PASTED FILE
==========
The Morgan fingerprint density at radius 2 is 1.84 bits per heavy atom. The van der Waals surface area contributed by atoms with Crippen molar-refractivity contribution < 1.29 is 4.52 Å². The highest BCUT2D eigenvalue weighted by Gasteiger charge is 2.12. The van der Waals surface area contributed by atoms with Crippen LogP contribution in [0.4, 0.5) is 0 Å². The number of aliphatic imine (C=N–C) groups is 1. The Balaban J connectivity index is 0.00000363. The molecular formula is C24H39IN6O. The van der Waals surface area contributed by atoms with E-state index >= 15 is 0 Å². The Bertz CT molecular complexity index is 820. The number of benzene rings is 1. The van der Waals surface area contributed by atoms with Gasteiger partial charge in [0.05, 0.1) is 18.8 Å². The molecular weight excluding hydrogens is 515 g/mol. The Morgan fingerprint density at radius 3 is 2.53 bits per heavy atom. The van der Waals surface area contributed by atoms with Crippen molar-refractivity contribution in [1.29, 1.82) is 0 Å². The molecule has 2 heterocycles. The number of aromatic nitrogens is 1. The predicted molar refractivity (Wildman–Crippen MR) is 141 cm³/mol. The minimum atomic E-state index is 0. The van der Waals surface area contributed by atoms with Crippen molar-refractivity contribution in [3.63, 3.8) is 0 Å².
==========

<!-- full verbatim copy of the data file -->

The Morgan fingerprint density at radius 2 is 1.84 bits per heavy atom. The van der Waals surface area contributed by atoms with Crippen molar-refractivity contribution < 1.29 is 4.52 Å². The highest BCUT2D eigenvalue weighted by Gasteiger charge is 2.12. The van der Waals surface area contributed by atoms with Crippen LogP contribution in [0.4, 0.5) is 0 Å². The number of aliphatic imine (C=N–C) groups is 1. The Balaban J connectivity index is 0.00000363. The molecular formula is C24H39IN6O. The van der Waals surface area contributed by atoms with E-state index >= 15 is 0 Å². The Bertz CT molecular complexity index is 820. The number of benzene rings is 1. The van der Waals surface area contributed by atoms with Gasteiger partial charge in [0.05, 0.1) is 18.8 Å². The molecular weight excluding hydrogens is 515 g/mol. The Morgan fingerprint density at radius 3 is 2.53 bits per heavy atom. The van der Waals surface area contributed by atoms with Crippen molar-refractivity contribution in [1.29, 1.82) is 0 Å². The molecule has 2 heterocycles. The number of aromatic nitrogens is 1. The predicted molar refractivity (Wildman–Crippen MR) is 141 cm³/mol. The minimum atomic E-state index is 0. The van der Waals surface area contributed by atoms with Crippen molar-refractivity contribution in [3.63, 3.8) is 0 Å².